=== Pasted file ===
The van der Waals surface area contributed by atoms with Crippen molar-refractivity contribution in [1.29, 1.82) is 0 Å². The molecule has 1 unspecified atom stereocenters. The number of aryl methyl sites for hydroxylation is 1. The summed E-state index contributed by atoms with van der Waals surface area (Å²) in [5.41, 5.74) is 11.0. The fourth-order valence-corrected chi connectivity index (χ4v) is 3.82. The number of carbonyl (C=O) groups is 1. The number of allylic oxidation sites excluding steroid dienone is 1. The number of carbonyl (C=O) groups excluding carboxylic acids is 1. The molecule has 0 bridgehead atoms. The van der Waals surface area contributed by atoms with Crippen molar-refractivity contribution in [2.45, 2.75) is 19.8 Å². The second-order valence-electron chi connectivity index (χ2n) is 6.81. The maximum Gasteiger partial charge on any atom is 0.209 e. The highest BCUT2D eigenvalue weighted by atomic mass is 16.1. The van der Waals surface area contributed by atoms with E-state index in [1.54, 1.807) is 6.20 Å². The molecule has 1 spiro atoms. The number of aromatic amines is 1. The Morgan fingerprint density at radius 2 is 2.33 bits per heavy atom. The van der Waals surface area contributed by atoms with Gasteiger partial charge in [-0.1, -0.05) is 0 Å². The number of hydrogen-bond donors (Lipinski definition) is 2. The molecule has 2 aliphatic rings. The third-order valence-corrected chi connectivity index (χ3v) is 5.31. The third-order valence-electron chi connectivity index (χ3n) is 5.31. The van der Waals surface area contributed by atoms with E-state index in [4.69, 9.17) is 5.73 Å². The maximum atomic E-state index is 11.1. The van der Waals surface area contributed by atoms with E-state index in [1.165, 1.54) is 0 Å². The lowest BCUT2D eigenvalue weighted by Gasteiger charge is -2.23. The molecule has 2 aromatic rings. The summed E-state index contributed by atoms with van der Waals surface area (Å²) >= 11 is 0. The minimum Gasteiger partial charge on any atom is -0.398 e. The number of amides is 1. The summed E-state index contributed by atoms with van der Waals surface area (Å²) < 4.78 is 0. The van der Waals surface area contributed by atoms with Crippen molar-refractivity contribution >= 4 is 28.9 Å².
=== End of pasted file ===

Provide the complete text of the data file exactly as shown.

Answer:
The van der Waals surface area contributed by atoms with Crippen molar-refractivity contribution in [1.29, 1.82) is 0 Å². The molecule has 1 unspecified atom stereocenters. The number of aryl methyl sites for hydroxylation is 1. The summed E-state index contributed by atoms with van der Waals surface area (Å²) in [5.41, 5.74) is 11.0. The fourth-order valence-corrected chi connectivity index (χ4v) is 3.82. The number of carbonyl (C=O) groups is 1. The number of allylic oxidation sites excluding steroid dienone is 1. The number of carbonyl (C=O) groups excluding carboxylic acids is 1. The molecule has 0 bridgehead atoms. The van der Waals surface area contributed by atoms with Crippen molar-refractivity contribution in [2.45, 2.75) is 19.8 Å². The second-order valence-electron chi connectivity index (χ2n) is 6.81. The maximum Gasteiger partial charge on any atom is 0.209 e. The highest BCUT2D eigenvalue weighted by atomic mass is 16.1. The van der Waals surface area contributed by atoms with E-state index in [1.54, 1.807) is 6.20 Å². The molecule has 1 spiro atoms. The number of aromatic amines is 1. The Morgan fingerprint density at radius 2 is 2.33 bits per heavy atom. The van der Waals surface area contributed by atoms with Gasteiger partial charge in [-0.1, -0.05) is 0 Å². The number of hydrogen-bond donors (Lipinski definition) is 2. The molecule has 2 aliphatic rings. The third-order valence-corrected chi connectivity index (χ3v) is 5.31. The third-order valence-electron chi connectivity index (χ3n) is 5.31. The van der Waals surface area contributed by atoms with E-state index in [4.69, 9.17) is 5.73 Å². The maximum atomic E-state index is 11.1. The van der Waals surface area contributed by atoms with E-state index in [1.165, 1.54) is 0 Å². The lowest BCUT2D eigenvalue weighted by Gasteiger charge is -2.23. The molecule has 2 aromatic rings. The summed E-state index contributed by atoms with van der Waals surface area (Å²) >= 11 is 0. The minimum Gasteiger partial charge on any atom is -0.398 e. The number of amides is 1. The summed E-state index contributed by atoms with van der Waals surface area (Å²) < 4.78 is 0. The van der Waals surface area contributed by atoms with Crippen molar-refractivity contribution >= 4 is 28.9 Å².